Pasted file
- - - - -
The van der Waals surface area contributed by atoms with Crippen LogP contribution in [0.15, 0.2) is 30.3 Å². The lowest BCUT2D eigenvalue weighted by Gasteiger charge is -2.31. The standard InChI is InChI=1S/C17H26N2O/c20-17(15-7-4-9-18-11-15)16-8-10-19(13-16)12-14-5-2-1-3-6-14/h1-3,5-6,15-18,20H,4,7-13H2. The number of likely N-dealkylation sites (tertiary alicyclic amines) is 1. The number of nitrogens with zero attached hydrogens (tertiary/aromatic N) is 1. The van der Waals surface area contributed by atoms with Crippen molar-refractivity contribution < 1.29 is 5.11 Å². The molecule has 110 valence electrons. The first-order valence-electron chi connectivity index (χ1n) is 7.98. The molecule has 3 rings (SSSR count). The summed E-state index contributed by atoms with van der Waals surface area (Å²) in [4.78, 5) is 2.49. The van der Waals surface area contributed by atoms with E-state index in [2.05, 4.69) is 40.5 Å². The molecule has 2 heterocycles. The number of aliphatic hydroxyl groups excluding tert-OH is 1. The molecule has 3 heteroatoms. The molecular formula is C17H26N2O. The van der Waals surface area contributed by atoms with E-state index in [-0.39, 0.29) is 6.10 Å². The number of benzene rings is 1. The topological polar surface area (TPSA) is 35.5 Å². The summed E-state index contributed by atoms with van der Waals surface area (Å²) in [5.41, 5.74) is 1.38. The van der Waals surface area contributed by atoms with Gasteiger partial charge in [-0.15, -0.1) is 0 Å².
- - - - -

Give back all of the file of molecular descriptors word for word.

The van der Waals surface area contributed by atoms with Crippen LogP contribution in [0.15, 0.2) is 30.3 Å². The lowest BCUT2D eigenvalue weighted by Gasteiger charge is -2.31. The standard InChI is InChI=1S/C17H26N2O/c20-17(15-7-4-9-18-11-15)16-8-10-19(13-16)12-14-5-2-1-3-6-14/h1-3,5-6,15-18,20H,4,7-13H2. The number of likely N-dealkylation sites (tertiary alicyclic amines) is 1. The number of nitrogens with zero attached hydrogens (tertiary/aromatic N) is 1. The van der Waals surface area contributed by atoms with Crippen molar-refractivity contribution < 1.29 is 5.11 Å². The molecule has 110 valence electrons. The first-order valence-electron chi connectivity index (χ1n) is 7.98. The molecule has 3 rings (SSSR count). The summed E-state index contributed by atoms with van der Waals surface area (Å²) in [4.78, 5) is 2.49. The van der Waals surface area contributed by atoms with E-state index in [2.05, 4.69) is 40.5 Å². The molecule has 2 heterocycles. The number of aliphatic hydroxyl groups excluding tert-OH is 1. The molecule has 3 heteroatoms. The molecular formula is C17H26N2O. The van der Waals surface area contributed by atoms with E-state index in [-0.39, 0.29) is 6.10 Å². The number of benzene rings is 1. The topological polar surface area (TPSA) is 35.5 Å². The summed E-state index contributed by atoms with van der Waals surface area (Å²) in [5.41, 5.74) is 1.38. The van der Waals surface area contributed by atoms with Gasteiger partial charge in [-0.15, -0.1) is 0 Å².